Inklings, Travel Adventures

A Hobbit’s (or Anyone Who Loves Books and Snacks) Guide to New York City

If you aren’t familiar with Hobbits, here’s one thing you need to know: They like food. There’s breakfast, second breakfast, elevenses, lunch, afternoon tea, dinner, and then supper.

They also much prefer to stay home, curled up in their Hobbit holes, with a toasty fire, perhaps reading a book or two. Unless, of course, a certain wizard stirs up trouble and suddenly they find themselves on an adventure.

So if consider yourself much like a Hobbit and support multiple meals, but also find yourself in New York City, here’s a list of verified places to eat:

Posto NYC Thin Crust Pizza in Gramercy: Of course you have to eat thin crust in NYC. This was right by where I stayed. A cozy spot I’d definitely hang out if I lived near by.

Magnolia Bakery: Things I won’t pass up – a bakery. This one was the Grand Central Terminal location. A cupcake is a great pick-me-up!

Lillie’s Victorian Establishment: This place was recommended by several people. There’s a variety of fun drinks and the Harvest Collins was very refreshing! The decor reminded a bit of Austin – random, yet not :).

Wo Hop Chinese Restaurant: When you’re eating Chinese food in NYC, you have to go to Chinatown. If you get the chance to go to Wo Hop, you can expect a wait, large portions, and bring cash. All worth it though!

Ben’s Cookies: It started in Oxford, so I was supporting Tolkien and Lewis.

Levain Bakery: This place was recommended quite a bit as well and yes, delicious! I brought some home too. Also, DON’T JUDGE ALL THE BAKERIES I WENT TO INTERNET.

Sapori D’Italia: This place was fabulous! Located in Little Italy, it was super cute, everyone who worked there spoke Italian and it was packed late at night. I hope to one day make it back!

Black Tap Craft Burgers: I may have ate the burger before I got a good photo. My bad! I was really hungry. Definitely worth trying. They also have ridiculous milkshakes (we’re talking a piece of cake on top of the shake), so there’s that option as well.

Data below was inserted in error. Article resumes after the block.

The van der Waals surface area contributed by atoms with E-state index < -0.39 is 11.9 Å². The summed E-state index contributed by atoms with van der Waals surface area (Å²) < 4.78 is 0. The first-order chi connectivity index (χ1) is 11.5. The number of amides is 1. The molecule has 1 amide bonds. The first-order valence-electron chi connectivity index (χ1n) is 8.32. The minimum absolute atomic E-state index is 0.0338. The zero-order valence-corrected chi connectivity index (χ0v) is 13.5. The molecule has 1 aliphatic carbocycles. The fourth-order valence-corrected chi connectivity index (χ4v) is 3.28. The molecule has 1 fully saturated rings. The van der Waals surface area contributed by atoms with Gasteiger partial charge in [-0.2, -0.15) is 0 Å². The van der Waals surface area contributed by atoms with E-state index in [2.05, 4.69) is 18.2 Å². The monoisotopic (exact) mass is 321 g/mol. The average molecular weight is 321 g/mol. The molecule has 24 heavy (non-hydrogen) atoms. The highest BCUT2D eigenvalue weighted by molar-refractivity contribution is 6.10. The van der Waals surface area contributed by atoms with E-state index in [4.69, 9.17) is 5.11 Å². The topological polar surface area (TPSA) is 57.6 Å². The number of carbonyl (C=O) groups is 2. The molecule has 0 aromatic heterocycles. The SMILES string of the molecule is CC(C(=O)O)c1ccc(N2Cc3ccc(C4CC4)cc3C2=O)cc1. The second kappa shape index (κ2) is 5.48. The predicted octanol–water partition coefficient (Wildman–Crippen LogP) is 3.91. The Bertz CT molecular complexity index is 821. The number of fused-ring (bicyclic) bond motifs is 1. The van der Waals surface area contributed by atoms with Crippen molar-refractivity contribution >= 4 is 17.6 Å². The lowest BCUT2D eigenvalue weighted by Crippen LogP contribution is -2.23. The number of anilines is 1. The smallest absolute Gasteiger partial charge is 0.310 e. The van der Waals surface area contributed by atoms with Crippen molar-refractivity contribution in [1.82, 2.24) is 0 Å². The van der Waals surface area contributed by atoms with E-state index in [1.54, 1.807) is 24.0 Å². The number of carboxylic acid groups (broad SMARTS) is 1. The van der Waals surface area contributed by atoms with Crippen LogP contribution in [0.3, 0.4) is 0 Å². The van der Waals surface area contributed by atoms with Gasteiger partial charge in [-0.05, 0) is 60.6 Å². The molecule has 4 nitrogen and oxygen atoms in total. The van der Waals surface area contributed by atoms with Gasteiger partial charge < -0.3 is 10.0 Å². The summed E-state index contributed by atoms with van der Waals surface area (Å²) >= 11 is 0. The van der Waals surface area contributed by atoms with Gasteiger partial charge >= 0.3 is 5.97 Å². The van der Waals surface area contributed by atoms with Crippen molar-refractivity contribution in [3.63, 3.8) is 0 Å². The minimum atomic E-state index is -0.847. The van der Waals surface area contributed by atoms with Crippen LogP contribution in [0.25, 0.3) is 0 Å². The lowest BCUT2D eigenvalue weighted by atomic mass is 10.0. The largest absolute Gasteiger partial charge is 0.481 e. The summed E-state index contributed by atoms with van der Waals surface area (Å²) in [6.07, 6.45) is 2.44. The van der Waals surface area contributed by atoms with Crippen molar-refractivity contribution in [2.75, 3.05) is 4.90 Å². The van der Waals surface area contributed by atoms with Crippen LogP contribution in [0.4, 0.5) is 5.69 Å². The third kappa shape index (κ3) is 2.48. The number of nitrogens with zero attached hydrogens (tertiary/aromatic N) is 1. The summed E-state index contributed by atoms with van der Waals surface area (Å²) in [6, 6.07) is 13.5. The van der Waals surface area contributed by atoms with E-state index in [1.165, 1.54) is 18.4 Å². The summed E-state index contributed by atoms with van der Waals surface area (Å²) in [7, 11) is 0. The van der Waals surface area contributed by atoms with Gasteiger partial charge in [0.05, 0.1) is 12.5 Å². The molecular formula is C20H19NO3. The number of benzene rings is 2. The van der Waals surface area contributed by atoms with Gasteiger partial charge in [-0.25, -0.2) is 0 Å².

Ess-a-bagel: I’m not much of a bagel person, but when in New York right? Photo by my friend Leslie.

I got so many incredible recommendations for food and all the places we eat at were recommendations. Since there’s about 50 I still need to try, just gotta go back right?

Finally, need a place to find a corner and read? New York has you covered. (You can read more about each store over at @bookstoreandlibrarylove)

And if you find yourself going on a big city adventure soon, be sure to download City Mapper App before you go. It shows all public transportation arrivals, travel times, routes, and everything you might need to go exploring. I’ll be using it for all future adventures!

Thanks for joining in the NYC adventures!

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Inklings, Travel Adventures

A Long Expected Party in NYC

This past weekend I headed out to New York City to see the Tolkien: Maker of Middle-earth at the Morgan Library and Museum. It started out last Fall in Oxford and is the first Tolkien exhibit in a good long while. Since I couldn’t quite make a trip to England happen, I was hoping it made it to the US and was so excited when they announced New York City as the city. That was much more possible. Then I found out about a Hobbit party and that sealed the deal.

I couldn’t take any pictures from the exhibit itself, but I loved it. There’s something enchanting and thrilling about seeing the thought process, writing notes, and doodles of an incredibly influential and favorite author. Tolkien was talented in so many ways, it’s almost ridiculous. I knew he designed many of his covers, but it was so awesome seeing his sketches, half painted ideas, and finished products.